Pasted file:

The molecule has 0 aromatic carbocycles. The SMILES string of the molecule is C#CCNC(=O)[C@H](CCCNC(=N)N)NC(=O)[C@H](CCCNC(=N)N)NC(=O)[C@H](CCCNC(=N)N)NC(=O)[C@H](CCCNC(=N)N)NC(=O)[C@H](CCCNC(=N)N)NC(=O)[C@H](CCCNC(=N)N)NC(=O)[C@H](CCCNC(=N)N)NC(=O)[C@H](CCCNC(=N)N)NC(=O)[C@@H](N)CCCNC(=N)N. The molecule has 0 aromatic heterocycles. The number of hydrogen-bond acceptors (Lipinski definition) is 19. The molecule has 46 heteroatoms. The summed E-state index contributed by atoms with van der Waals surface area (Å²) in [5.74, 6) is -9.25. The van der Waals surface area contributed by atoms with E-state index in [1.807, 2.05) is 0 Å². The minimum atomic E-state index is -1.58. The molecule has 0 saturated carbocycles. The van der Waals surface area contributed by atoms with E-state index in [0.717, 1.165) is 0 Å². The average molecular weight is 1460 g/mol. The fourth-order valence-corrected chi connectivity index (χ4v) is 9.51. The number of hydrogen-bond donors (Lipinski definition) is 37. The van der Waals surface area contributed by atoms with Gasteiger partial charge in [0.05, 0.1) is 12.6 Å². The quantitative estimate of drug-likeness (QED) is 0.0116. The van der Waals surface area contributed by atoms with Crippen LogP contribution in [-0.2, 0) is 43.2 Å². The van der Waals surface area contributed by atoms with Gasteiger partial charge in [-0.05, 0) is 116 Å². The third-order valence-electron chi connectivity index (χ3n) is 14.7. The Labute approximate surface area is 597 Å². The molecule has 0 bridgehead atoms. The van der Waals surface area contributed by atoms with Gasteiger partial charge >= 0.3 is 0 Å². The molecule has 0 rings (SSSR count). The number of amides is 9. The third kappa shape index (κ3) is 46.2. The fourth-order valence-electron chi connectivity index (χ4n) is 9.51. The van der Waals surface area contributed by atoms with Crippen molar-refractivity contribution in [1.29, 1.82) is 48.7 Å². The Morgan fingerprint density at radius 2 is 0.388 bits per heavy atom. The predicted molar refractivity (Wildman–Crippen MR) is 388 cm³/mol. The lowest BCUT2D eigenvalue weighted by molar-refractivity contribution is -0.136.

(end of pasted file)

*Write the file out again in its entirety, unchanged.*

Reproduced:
The molecule has 0 aromatic carbocycles. The SMILES string of the molecule is C#CCNC(=O)[C@H](CCCNC(=N)N)NC(=O)[C@H](CCCNC(=N)N)NC(=O)[C@H](CCCNC(=N)N)NC(=O)[C@H](CCCNC(=N)N)NC(=O)[C@H](CCCNC(=N)N)NC(=O)[C@H](CCCNC(=N)N)NC(=O)[C@H](CCCNC(=N)N)NC(=O)[C@H](CCCNC(=N)N)NC(=O)[C@@H](N)CCCNC(=N)N. The molecule has 0 aromatic heterocycles. The number of hydrogen-bond acceptors (Lipinski definition) is 19. The molecule has 46 heteroatoms. The summed E-state index contributed by atoms with van der Waals surface area (Å²) in [5.74, 6) is -9.25. The van der Waals surface area contributed by atoms with E-state index in [1.807, 2.05) is 0 Å². The minimum atomic E-state index is -1.58. The molecule has 0 saturated carbocycles. The van der Waals surface area contributed by atoms with E-state index in [0.717, 1.165) is 0 Å². The average molecular weight is 1460 g/mol. The fourth-order valence-corrected chi connectivity index (χ4v) is 9.51. The number of hydrogen-bond donors (Lipinski definition) is 37. The van der Waals surface area contributed by atoms with Gasteiger partial charge in [0.05, 0.1) is 12.6 Å². The quantitative estimate of drug-likeness (QED) is 0.0116. The van der Waals surface area contributed by atoms with Crippen LogP contribution in [-0.2, 0) is 43.2 Å². The van der Waals surface area contributed by atoms with Gasteiger partial charge in [-0.05, 0) is 116 Å². The third-order valence-electron chi connectivity index (χ3n) is 14.7. The Labute approximate surface area is 597 Å². The molecule has 0 bridgehead atoms. The van der Waals surface area contributed by atoms with Gasteiger partial charge >= 0.3 is 0 Å². The molecule has 0 rings (SSSR count). The number of amides is 9. The third kappa shape index (κ3) is 46.2. The fourth-order valence-electron chi connectivity index (χ4n) is 9.51. The van der Waals surface area contributed by atoms with Crippen molar-refractivity contribution in [1.29, 1.82) is 48.7 Å². The Morgan fingerprint density at radius 2 is 0.388 bits per heavy atom. The predicted molar refractivity (Wildman–Crippen MR) is 388 cm³/mol. The lowest BCUT2D eigenvalue weighted by molar-refractivity contribution is -0.136.